With a compound annual growth rate (CAGR) of 21% and a consumer base that’s growing with each new state that passes cannabis legalization legislation, the cannabis industry is one of the most explosive new markets in the United States. So, it’s no surprise that investor interest in buying or starting a cannabis business is growing in pace with that booming market. If you’re an investor interested in claiming your share of this projected $41 billion market, here’s the kind of real estate you’ll need to look at.
Greenhouses enable cultivators to experiment with innovative techniques like crop steering — where growers manipulate conditions and feedings to optimize production yield — and just generally have more control over the growing conditions from the nutrient profile of the soil to the humidity and temperature.
Investors interested in the plant-touching side who want more predictability and control during cultivation should look for real estate that already has functional greenhouses built on it like this 72-acre lot in upstate New York with fully operational greenhouses.
However, the cost of buying real estate with greenhouses already on it may be too high for some investors. With a higher initial investment, it will take more time to earn your investment back. For those who want to get into the cultivation side of the cannabis industry at a lower entry price, land might be a better place to start.
Open field cultivation is a lower-cost alternative to greenhouse cultivation for investors who want to get into the plant-touching side of the cannabis industry but with less time and capital sunk into property and equipment.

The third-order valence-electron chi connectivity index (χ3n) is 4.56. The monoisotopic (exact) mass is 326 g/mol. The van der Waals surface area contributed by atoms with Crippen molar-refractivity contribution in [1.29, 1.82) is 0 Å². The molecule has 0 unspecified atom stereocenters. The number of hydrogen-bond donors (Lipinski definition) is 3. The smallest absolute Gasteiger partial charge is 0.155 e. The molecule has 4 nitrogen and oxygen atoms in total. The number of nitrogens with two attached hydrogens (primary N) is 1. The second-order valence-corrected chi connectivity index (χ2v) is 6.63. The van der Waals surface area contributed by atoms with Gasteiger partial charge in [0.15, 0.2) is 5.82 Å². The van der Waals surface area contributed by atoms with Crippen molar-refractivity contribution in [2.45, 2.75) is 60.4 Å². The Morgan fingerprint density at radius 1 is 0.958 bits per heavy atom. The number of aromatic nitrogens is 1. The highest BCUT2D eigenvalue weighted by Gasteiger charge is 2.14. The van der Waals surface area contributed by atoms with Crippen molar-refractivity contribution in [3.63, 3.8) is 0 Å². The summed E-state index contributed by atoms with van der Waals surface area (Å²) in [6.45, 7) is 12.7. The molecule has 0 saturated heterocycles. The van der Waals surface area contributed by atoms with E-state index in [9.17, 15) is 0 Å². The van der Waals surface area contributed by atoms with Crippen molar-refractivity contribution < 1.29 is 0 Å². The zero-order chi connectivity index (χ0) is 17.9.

Open field cultivation has almost no construction costs associated with it and is much easier to set up, even with little experience. The tradeoff is that you have little control over growing conditions. Your crop is more vulnerable to pests, natural disasters, droughts and other issues that can end up costing you money later on.
Even so, growing cannabis outdoors on fertile acreage like this 20-acre tract in Oklahoma is a good way to keep initial investment costs down — without ruling out the possibility of upgrading to a greenhouse later on.
The processing and distribution side of the industry can be just as lucrative as growing. Warehouses are key for storage and distribution but can often be turned into laboratories and processing facilities where businesses can turn plant material into a range of cannabis products including CBD oil, edibles, beverages, and so on.
With the right licensing and zoning, warehouse space can even be used for indoor growing, which makes them a versatile pick for investors who want a business that handles the entire process from cultivation to sales. This Northern California-based warehouse, for example, is eligible for storage, distribution, laboratory, manufacturing and cultivation — giving investors endless opportunities to build a full-service cannabis business.
Whether an investor just isn’t interested in the work and risk that come with the cultivation and processing side of cannabis or they want to add a storefront to their existing business to handle direct-to-consumer sales themselves, retail space is key.
When choosing storefront real estate, the key points to consider include location, interior and exterior layout, and local licensing requirements and laws surrounding retail sales of cannabis products.
This last point can be tricky — cannabis’s unique legal landscape is highly fragmented at the moment, with local-level policy varying quite a bit. This makes it difficult to know exactly what to expect when looking for eligible real estate. That’s where sites like 420property come in handy. Exclusively featuring real estate listings that are eligible for use as a cannabis business, you can browse through storefront listings without wasting time with real estate that isn’t eligible.